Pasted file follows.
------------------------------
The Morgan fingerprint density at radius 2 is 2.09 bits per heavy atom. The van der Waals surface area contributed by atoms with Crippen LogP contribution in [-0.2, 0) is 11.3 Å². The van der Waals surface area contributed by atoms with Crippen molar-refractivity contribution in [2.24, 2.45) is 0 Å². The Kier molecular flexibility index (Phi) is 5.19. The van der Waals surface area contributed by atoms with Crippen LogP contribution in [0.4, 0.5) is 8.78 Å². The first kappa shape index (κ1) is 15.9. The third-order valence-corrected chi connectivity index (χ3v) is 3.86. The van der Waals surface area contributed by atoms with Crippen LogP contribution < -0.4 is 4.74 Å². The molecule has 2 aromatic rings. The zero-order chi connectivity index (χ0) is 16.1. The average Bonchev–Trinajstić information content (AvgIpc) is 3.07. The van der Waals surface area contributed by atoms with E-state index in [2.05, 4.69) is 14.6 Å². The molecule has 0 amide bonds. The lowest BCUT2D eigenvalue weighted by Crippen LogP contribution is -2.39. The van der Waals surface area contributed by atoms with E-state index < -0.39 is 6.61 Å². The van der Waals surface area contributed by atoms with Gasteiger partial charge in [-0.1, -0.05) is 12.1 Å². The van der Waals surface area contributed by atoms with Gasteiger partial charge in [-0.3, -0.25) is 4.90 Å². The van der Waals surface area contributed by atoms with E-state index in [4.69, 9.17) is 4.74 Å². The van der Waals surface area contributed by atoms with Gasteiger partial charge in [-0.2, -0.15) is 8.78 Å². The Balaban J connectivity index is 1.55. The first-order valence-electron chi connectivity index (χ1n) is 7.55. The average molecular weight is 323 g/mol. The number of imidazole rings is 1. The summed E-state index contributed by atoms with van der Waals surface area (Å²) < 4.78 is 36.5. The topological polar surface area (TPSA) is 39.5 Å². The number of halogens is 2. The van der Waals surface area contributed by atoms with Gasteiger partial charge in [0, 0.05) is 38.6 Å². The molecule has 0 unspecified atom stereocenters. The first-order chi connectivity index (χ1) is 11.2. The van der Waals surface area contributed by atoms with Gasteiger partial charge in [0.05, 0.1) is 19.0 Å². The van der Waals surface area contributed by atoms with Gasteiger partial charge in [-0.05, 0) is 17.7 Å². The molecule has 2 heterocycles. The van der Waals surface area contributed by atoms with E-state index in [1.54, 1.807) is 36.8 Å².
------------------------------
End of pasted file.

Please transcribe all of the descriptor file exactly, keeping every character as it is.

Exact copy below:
The Morgan fingerprint density at radius 2 is 2.09 bits per heavy atom. The van der Waals surface area contributed by atoms with Crippen LogP contribution in [-0.2, 0) is 11.3 Å². The van der Waals surface area contributed by atoms with Crippen molar-refractivity contribution in [2.24, 2.45) is 0 Å². The Kier molecular flexibility index (Phi) is 5.19. The van der Waals surface area contributed by atoms with Crippen LogP contribution in [0.4, 0.5) is 8.78 Å². The first kappa shape index (κ1) is 15.9. The third-order valence-corrected chi connectivity index (χ3v) is 3.86. The van der Waals surface area contributed by atoms with Crippen LogP contribution < -0.4 is 4.74 Å². The molecule has 2 aromatic rings. The zero-order chi connectivity index (χ0) is 16.1. The average Bonchev–Trinajstić information content (AvgIpc) is 3.07. The van der Waals surface area contributed by atoms with E-state index in [2.05, 4.69) is 14.6 Å². The molecule has 0 amide bonds. The lowest BCUT2D eigenvalue weighted by Crippen LogP contribution is -2.39. The van der Waals surface area contributed by atoms with E-state index < -0.39 is 6.61 Å². The van der Waals surface area contributed by atoms with Gasteiger partial charge in [-0.1, -0.05) is 12.1 Å². The van der Waals surface area contributed by atoms with Gasteiger partial charge in [-0.3, -0.25) is 4.90 Å². The van der Waals surface area contributed by atoms with E-state index in [4.69, 9.17) is 4.74 Å². The van der Waals surface area contributed by atoms with Gasteiger partial charge in [-0.2, -0.15) is 8.78 Å². The Balaban J connectivity index is 1.55. The first-order valence-electron chi connectivity index (χ1n) is 7.55. The average molecular weight is 323 g/mol. The number of imidazole rings is 1. The summed E-state index contributed by atoms with van der Waals surface area (Å²) < 4.78 is 36.5. The topological polar surface area (TPSA) is 39.5 Å². The number of halogens is 2. The van der Waals surface area contributed by atoms with Gasteiger partial charge in [0, 0.05) is 38.6 Å². The molecule has 0 unspecified atom stereocenters. The first-order chi connectivity index (χ1) is 11.2. The van der Waals surface area contributed by atoms with Gasteiger partial charge in [0.05, 0.1) is 19.0 Å². The van der Waals surface area contributed by atoms with Gasteiger partial charge in [-0.05, 0) is 17.7 Å². The molecule has 2 heterocycles. The van der Waals surface area contributed by atoms with E-state index in [1.54, 1.807) is 36.8 Å².